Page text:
Think of the Lobbyists

Polls show New York Gov. David Paterson (D) as one of the least popular governors in the nation and the leadership revolt in the state Senate isn’t helping improve his stature. The governor has been “largely relegated to the sidelines” in the dispute, reports the New York Times

However, Paterson made “one of the more unusual pleas for sanity” when he asked lawmakers to “think of the lobbyists” in urging their return to the Senate. He went on to explain that they had worked hard “to persuade legislative leaders and legislators of issues.”

Bonus Quote of the Day

“You can’t blame me for any of the politicians. I didn’t vote for them.”

— Businessman Peter Schiff (R), who is weighing a challenge to Sen. Chris Dodd (D-CT), admitting to 
Roll Call he can’t remember the last time he voted.

Still Searching for a Burr Challenger

With early polling showing Sen. Richard Burr (R-NC) potentially vulnerable in his re-election campaign, Democrats continue to seek “a brand name” to challenge him. 

Raleigh News & Observer says Rep. Mike McIntyre (D-NC) “is still toying with a run” and Secretary of State Elaine Marshall (D) “has lately dipped her toe in the water.” In addition, a definitive “no” has not come from state Sen. Dan Blue (D) yet.

Lobbyists Warned to Stay Away from GOP Meeting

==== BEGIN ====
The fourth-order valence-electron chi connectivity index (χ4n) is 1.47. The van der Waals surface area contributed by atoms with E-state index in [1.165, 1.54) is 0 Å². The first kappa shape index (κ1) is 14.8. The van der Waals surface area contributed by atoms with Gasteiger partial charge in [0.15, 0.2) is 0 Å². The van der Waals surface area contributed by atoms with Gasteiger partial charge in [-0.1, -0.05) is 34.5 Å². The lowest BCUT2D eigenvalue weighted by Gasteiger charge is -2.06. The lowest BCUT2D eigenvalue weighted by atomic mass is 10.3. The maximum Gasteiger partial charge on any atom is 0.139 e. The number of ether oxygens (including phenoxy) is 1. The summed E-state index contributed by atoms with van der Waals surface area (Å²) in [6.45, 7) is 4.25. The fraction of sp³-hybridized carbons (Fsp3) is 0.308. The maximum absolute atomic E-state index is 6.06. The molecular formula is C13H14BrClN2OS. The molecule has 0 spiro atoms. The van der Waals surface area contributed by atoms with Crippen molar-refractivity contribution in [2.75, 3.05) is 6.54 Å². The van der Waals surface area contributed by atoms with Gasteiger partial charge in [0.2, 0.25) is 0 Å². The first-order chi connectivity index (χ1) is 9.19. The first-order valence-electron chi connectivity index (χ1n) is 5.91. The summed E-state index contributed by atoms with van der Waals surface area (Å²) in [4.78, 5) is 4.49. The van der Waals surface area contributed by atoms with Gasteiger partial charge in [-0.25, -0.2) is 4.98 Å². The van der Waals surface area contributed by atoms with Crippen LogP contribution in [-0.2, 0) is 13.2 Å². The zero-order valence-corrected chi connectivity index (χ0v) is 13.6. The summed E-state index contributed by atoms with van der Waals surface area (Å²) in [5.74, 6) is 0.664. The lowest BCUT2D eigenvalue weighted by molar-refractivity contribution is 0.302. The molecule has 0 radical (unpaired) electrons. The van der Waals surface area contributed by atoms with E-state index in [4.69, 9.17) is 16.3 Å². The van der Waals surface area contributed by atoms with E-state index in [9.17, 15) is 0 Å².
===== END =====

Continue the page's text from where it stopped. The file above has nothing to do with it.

Top aides to Senate Finance Chairman Max Baucus (D-MT) called a “last-minute, pre-emptive” strike “with a group of prominent Democratic lobbyists, warning them to advise their clients not to attend a meeting with Senate Republicans set for Thursday,” Roll Call reports.

Recounted one lobbyist: “They said, ‘Republicans are having this meeting and you need to let all of your clients know if they have someone there, that will be viewed as a hostile act… Going to the Republican meeting will say, ‘I’m interested in working with Republicans to stop health care reform.'”

Frank Storms Off

It’s not often that you see a politician walk away from a television camera, but that’s exactly what Rep. Barney Frank (D-MA) did this morning during a rather heated CNBC interview about the government’s role in setting executive compensation for companies receiving federal assistance.